• mrdetailermrdetailer Posts: 1,118
    or hydrocracked oil. Testing indicates that 25% syn blends provide 80 percent of the benefits of synthetic when it comes to wear protection. Costs half as much.

    I have Syn in one car that works very hard, really like it for very cold weather startup, but frankly for the 15--20 degree winter nights, both start well.

    Hydrocracked is essentially a molecular reshaping from crude oil. Not quite as good as pure synthetics, but they are very good on seals (sounds good to me since I have replace seals on 2 cars this year). It also is very good on high temperature protection, and oil consumption. It is also very good at resisting sludge formation.

    Personally for my next change on a car I want to keep for a long time I will put in 3 quarts of Maxlife and 1 quart of synpower and see how that runs in the long term.
  • brorjacebrorjace Posts: 588
    yettibutt,/b> & jmsintx, break-in oil an urban myth?

    No, not unless American Honda was in on it for a while. About a year ago they had the information from all owner’s manuals on their official website and the issue of break-in oil was addressed there in detail. So, it was part of the official Honda policy. Even if they have since changed their practices and policy (I don’t have a brand new Honda), the break-in issue cannot qualify as an “urban myth”.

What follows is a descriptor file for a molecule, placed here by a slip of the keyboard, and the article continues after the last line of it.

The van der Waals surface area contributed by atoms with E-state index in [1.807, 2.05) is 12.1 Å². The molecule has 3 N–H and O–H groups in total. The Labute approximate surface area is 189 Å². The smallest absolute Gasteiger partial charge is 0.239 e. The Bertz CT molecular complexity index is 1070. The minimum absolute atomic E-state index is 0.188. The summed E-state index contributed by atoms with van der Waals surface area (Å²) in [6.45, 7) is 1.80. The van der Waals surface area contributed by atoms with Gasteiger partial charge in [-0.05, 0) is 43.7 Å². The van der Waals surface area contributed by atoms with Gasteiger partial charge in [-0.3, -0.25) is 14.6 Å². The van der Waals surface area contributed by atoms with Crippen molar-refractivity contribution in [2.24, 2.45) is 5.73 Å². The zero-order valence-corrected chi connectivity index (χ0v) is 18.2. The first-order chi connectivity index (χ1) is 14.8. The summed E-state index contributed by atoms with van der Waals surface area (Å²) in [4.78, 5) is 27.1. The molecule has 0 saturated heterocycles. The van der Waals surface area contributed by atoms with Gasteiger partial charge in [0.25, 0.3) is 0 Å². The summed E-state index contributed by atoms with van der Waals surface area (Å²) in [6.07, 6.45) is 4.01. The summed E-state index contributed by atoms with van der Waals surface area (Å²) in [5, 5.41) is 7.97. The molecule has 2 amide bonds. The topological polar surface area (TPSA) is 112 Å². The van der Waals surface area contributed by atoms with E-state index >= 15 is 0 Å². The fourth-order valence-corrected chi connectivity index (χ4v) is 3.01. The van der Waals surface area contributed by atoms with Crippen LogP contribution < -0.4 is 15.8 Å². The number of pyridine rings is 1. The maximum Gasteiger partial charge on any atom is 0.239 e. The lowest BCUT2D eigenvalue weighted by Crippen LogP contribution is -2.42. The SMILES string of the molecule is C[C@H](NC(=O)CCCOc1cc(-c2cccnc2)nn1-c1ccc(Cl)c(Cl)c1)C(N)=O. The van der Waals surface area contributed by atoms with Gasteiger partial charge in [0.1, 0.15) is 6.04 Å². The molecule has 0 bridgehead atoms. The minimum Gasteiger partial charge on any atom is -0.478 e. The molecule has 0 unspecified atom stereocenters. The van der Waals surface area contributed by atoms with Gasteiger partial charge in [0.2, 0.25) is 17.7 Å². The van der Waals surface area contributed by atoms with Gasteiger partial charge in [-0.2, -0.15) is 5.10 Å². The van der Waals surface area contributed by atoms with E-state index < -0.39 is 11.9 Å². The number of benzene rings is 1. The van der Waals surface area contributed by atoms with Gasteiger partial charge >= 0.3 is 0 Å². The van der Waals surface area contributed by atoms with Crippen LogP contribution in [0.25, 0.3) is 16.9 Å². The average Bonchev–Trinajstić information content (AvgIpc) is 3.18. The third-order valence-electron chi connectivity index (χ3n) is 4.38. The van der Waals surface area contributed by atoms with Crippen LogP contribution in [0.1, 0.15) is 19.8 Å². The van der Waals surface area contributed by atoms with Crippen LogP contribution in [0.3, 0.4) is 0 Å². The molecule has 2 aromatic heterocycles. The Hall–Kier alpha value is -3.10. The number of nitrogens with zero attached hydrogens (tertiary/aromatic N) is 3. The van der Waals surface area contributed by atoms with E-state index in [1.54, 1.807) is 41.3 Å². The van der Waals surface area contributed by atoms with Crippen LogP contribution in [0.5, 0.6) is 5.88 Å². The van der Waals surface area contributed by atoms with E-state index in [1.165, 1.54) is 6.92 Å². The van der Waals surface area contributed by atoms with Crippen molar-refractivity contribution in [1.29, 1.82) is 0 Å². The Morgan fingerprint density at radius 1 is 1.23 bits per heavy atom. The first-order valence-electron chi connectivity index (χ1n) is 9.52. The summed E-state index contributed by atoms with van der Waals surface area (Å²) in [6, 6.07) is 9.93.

Sometime last spring, Honda pulled all this info down. Read into that what you will.

    wwaite1, you are best to post your filter question (dust & pollen filter?) in the Accord threads as that is a vehicle-specific query. This thread is about oil changes in general and the average participant will be unable to help you.

    --- Bror Jace
  • jmsintxjmsintx Posts: 41
    Brorjace, I think that the reason that Honda removed that information, if it were there ( I have not seen that information ) is that "break in oil " is indeed an Urban Legend. There really is no " break in " period for modern, oem engines. Regards.